We can’t know exactly how her community has responded to her sickness. People may have been offering her all the support and compassion they could, making meal trains and going to appointments. Or people may have been tired of offering her support, and offer only resentment or avoidance — the text doesn’t say. We do know that she had hit her limit. In spite of her overwhelming fear, in spite of all the social boundaries that said she should not, she was going to advocate for her healing, go straight to the best option for freedom.

She is sick and tired, and she’s had enough.

Now, the gospel of Mark is a rapid fire story, the comic book equivalent of the gospels. Everything happens quickly, and Jesus is on the move, the man of action. But in this portion of the text, he takes a passive and objective role as the bleeding woman takes center stage as our protagonist. This is her story. She is the one on the move, and this reversal of the script, so different than what we expect, fits with the way that she crosses boundaries and our expectations of what a Jesus-healing looks like.

She thinks, “If I can just get close enough, if I can just touch him, I’ll be ok.”

Can you see it? Close your eyes with me and imagine.

Imagine being tired, more tired than you’ve ever been in your life, and walking out into a bunch of people in the street. It’s a big crowd of people. You spot him in the center, but you’re on the edge of the group. You duck and move and squeeze between bodies, some of them strangers and some of them folks you’ve known your whole life, trying not to lose sight of him, trying not to lose your pace with the group. Your toes got stepped on, now you’re practically in this guys armpit over here, someone notices you and says hello, tries to draw you into conversation — but no, you won’t be distracted.

And then, just like that, he’s right in front of you. You grab the hem of his clothes, just a little brush, a moment, one finger skimming over fabric, and. . . .relief. You feel blood pressure stabilize, fuzzy thoughts clear and focus, strength surging through legs and trunk. Can you imagine it?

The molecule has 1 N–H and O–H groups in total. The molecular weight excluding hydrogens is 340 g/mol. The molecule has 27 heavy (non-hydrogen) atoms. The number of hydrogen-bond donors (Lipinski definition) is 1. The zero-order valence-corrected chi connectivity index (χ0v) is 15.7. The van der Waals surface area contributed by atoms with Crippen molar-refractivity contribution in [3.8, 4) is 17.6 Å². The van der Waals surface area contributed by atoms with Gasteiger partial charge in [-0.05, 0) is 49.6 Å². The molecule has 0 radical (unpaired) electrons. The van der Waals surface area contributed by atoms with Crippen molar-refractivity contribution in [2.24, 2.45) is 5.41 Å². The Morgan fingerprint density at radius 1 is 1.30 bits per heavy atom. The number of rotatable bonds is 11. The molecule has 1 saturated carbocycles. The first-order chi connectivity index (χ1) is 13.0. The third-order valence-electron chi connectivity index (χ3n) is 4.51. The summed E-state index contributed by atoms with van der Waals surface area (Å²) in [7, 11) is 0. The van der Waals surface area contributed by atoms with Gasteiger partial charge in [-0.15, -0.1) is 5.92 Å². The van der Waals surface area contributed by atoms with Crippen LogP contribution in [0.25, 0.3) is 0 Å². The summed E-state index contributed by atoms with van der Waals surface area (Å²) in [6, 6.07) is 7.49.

She went where she wasn’t supposed to go. She broke the rules. She crossed all kinds of boundaries to claim healing and flourishing. And when Jesus realizes what has happened, realizes that his power has gone, his boundary crossed…. he greets her with love.
He knows his own abundance — he goes on to raise the little girl, after all — he knew the admonition of the Apostle Paul to the church at Corinth, that “The one who had much did not have too much, and the one who had little did not have too little.”
From the abundance of his own power and resources, Christ affirms her transgression, and greets her with love.

She broke the rules for the sake of safety and healing, to claim a future for herself, a connection to her family and community. Her self-advocacy and faith for her wholeness was the right thing! And Jesus honors her courage. “Your faith has made you well; go in peace.”

———–

Our church has the tradition of reading the letters of apostles, such as Paul, in worship. This morning I would like to conclude with a letter from one of our modern-day apostles, Presiding Bishop, Michael Curry, published last week.

Right now our church and country has a chance to model ourselves after Jesus in this story. We have thousands of people crossing boundaries at great risk in hope of flourishing, safety, healing. As you listen, I invite you to hold in your heart and mind, our sister, the hemorrhaging woman, and her courage to seek a better life. I invite you to you to hold in your heart and mind, the assurance that the power of God, the compassion of God, the family of God, is far bigger and more abundant than we could imagine, more than enough for any human need.

From Bishop Michael:
“The screams of children being taken from their mothers and fathers at our border, under our flag, haunts the nation. Across political and religious divides, the nation – and the world – is aghast and Americans are refusing complicity in all the ways they can. Millions of people are crying, protesting and praying in our houses of worship and in the public square. In a moment of national shame, huge swaths of people are acting in love.

The families making treacherous and often dangerous journeys to seek refuge in the US are desperate. They face extreme violence, persecution and poverty in their home countries. You cannot deter people who are fleeing for their lives, even with policies as cruel as taking children away from their parents. People who come to our borders only hope to give their children a chance. We should be meeting these people with compassion.